It's official: Grab your cable-knit sweaters and Kleenex boxes. 'Tis the season for all things pumpkin, cozy, and fall TV. The new lineup is looking pretty stellar with promises of more laughs, more guest stars, and — you guessed it — more tears. I'm talking about the new thought-provoking drama, A Million Little Things, though the show's already been compared to the brilliance of This Is Us. But no pressure. So, when does A Million Little Things premiere? Sooner than you think, actually.
Set your DVRs now because AMLT will steal your hearts starting Wednesday, September 26 at 10 p.m. ET, according to ABC. Promos for the show reveal a group of friends from Boston who bond over extreme and unexpected circumstances (aka they're trapped in an elevator together = my worst nightmare). It's important to note there may or may not be a trigger warning attached at the start of the show (there really should be), but the show's inciting incident is a suicide. As most friendships go, the connections between the group are lost and found again through the years. One of them — Jon, a wealthy and well-loved businessman played by Ron Livingston — dies by suicide and the remaining survivors are set on a journey of finding themselves through the swell of grief. I'm not crying, you are.
If you love This Is Us and find yourself in search of a new show willing to rip your heart out and maybe help you put it back together, early viewer buzz suggests you give this one a try. Critics, though, are split. According to Variety, the show may be "predictable," while a recent Huffington Post review fears the tear-jerker setup is problematic, making an overtly complex subject matter (mental health; suicide) too simply put, penning someone's tragic death as a "wakeup call" for all those around him. As with any show tackling mental health — and after the sudden deaths of designer, Kate Spade and chef Anthony Bourdain (as well as Linkin Park singer, Chester Bennington, last summer) — we can only hope AMLT treats each thread with the careful hand it deserves.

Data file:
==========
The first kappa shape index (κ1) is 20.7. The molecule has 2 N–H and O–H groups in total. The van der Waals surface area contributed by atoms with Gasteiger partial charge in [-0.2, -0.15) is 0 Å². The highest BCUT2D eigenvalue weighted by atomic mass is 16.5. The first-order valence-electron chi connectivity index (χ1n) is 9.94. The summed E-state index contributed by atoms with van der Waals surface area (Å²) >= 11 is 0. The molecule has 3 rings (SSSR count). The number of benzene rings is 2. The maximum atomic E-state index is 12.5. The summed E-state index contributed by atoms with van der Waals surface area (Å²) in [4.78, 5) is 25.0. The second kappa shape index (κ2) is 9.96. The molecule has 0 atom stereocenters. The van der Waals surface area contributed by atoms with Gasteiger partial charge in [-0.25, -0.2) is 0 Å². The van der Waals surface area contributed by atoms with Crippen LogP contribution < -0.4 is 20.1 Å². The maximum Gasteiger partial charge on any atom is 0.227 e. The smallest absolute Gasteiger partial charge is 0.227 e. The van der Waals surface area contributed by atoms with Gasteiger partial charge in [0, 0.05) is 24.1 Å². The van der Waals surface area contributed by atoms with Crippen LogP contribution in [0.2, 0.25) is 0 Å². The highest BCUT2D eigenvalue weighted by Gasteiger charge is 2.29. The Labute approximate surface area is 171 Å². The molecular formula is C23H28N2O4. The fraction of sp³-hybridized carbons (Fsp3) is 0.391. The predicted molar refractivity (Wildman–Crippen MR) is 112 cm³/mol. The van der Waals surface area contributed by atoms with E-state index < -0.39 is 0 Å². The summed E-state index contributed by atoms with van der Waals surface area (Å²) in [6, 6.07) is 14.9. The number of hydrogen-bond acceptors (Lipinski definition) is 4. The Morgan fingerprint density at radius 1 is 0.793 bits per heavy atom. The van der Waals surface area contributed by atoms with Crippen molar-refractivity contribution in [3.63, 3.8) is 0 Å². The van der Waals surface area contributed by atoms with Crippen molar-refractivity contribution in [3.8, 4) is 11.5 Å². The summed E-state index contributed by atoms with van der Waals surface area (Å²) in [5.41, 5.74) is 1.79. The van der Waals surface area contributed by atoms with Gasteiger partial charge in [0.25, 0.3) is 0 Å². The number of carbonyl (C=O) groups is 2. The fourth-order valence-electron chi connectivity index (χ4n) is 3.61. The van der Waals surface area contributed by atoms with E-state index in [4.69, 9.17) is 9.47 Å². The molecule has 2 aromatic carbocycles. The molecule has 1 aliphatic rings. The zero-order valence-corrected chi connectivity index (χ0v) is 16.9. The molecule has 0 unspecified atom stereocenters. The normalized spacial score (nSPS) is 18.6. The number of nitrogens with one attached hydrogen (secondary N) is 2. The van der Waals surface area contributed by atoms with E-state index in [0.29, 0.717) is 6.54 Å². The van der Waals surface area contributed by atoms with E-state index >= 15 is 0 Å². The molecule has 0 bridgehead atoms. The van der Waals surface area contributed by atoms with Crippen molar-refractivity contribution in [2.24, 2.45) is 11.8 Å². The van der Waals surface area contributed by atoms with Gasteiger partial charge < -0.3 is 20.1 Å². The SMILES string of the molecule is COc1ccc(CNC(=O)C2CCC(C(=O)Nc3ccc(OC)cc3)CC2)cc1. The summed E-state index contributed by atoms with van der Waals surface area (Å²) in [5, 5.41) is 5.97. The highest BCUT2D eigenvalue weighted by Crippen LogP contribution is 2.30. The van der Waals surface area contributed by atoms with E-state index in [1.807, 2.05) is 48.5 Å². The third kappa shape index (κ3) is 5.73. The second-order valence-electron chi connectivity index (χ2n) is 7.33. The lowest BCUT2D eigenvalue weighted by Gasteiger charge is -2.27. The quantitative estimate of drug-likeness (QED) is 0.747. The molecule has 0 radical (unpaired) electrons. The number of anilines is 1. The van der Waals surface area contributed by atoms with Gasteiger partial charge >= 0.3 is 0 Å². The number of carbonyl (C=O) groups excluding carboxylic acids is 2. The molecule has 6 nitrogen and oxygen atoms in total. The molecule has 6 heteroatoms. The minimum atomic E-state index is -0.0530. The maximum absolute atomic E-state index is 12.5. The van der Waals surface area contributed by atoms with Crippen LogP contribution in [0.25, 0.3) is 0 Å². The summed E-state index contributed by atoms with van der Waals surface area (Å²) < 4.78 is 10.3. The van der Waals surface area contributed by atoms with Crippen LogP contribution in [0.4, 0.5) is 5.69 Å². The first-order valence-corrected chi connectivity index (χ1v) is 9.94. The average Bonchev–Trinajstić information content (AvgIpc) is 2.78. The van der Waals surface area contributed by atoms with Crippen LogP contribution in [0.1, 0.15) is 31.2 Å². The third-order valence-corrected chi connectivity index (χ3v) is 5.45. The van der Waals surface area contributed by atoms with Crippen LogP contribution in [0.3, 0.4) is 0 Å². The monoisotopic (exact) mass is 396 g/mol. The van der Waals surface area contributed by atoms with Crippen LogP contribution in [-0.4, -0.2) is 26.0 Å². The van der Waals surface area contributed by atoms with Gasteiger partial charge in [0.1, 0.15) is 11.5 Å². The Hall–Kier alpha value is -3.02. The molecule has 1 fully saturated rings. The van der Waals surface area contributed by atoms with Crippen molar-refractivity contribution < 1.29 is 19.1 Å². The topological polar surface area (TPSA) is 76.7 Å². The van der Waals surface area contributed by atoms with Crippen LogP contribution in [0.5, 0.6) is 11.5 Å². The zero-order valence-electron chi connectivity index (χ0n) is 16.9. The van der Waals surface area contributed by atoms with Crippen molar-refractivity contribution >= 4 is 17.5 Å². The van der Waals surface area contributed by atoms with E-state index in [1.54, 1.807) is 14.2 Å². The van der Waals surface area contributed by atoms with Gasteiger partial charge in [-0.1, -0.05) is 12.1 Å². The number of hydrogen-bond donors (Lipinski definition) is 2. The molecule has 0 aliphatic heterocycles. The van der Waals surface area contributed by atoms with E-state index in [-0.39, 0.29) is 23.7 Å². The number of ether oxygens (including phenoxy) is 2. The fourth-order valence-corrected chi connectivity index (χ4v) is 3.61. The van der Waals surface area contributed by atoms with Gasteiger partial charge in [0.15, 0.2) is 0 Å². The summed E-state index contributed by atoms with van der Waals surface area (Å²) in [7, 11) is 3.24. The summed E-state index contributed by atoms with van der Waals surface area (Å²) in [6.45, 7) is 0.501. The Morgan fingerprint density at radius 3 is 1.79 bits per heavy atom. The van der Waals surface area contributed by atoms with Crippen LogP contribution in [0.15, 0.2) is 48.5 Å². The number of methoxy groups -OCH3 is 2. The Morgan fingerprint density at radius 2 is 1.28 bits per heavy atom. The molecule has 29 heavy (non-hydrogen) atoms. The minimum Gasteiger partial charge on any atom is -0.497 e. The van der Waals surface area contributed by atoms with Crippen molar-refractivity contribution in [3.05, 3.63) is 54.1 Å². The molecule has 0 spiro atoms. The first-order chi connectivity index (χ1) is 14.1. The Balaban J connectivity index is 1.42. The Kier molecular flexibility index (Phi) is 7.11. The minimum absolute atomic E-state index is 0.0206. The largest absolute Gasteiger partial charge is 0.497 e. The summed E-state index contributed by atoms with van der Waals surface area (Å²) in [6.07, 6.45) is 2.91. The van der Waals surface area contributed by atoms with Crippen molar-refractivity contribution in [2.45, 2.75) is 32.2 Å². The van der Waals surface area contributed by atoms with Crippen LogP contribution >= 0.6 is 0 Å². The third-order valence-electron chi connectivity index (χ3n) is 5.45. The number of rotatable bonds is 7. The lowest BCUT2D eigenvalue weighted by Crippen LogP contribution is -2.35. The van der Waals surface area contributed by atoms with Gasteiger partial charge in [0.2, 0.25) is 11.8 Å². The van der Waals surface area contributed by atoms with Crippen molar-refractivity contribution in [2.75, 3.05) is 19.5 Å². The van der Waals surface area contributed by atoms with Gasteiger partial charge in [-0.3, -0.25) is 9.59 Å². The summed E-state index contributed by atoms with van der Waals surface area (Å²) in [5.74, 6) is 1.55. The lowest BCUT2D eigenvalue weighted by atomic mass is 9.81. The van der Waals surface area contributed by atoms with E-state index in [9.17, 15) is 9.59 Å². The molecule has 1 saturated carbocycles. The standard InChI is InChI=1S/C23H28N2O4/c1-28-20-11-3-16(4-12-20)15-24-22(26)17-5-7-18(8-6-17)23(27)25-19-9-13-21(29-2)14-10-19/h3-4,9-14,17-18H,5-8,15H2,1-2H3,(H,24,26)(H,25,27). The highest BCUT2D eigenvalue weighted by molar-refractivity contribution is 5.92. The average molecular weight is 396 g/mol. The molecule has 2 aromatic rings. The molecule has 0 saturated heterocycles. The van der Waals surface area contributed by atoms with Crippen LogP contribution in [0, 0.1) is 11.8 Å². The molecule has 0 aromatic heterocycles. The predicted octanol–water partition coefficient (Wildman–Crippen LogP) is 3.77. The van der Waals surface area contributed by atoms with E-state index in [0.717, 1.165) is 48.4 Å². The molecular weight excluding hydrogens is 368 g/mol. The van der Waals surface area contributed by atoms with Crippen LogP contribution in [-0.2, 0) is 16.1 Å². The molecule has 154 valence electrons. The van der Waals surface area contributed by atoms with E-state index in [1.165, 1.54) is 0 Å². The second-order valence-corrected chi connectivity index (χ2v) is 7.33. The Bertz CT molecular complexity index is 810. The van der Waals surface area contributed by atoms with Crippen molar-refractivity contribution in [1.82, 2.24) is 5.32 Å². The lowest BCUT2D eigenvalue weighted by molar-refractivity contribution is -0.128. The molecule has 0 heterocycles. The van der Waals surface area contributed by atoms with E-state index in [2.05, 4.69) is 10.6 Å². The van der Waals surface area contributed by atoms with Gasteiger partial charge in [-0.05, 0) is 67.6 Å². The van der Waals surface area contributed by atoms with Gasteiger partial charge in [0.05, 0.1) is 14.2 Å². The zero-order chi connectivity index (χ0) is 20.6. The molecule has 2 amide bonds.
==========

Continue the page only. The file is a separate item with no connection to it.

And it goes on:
During the Television Critics Association summer press tour, cast and creators answered questions surrounding the show's themes. Series creator, DJ Nash said there will be a PSA at the end of the pilot featuring Mike Shinoda (of Linkin Park) and Bennington's wife, Talinda. "We have to make sure that we're not doing exactly what you're saying, which is romanticizing suicide," he said. "We're telling the story in a different way. You can watch the show and see that these people's lives are forever changed by this. I don't think people will watch this show and go, 'Oh, I want to do that too.' If anything, I think it is a cautionary tale."
That aside, a lot of AMLT seems as though it could hit the same beats as This Is Us, depending on what you're looking for in an hour-long heart-breaking show. Both deal with an unexpected death, both explore what happens in the wake of said deaths, and both attempt to tackle the more difficult subjects in pop culture (like mental health). If you're still processing Jack Pearson's death on TIU (or even William's, which, let's face it — I'll never recover), you'll either tune in to AMLT to work through the holes TIU left, or you won't, fear of drawing unfair comparisons. Either way, I'd hit the store up for every box of tissues in stock, just in case.
The verdict? If you're looking for something in the realm of This Is Us (which airs Tuesday nights on NBC), prep your tear-ducts and clear your Wednesday nights to check it out. With so many new shows premiering next week (yay!), AMLT could be your next obsession, as long as you go in emotionally prepared. As for both shows, waterproof mascara is the real MVP.
If you or someone you know is exhibiting warning signs of suicide, call the National Suicide Prevention Lifeline at 800-273-TALK (8255).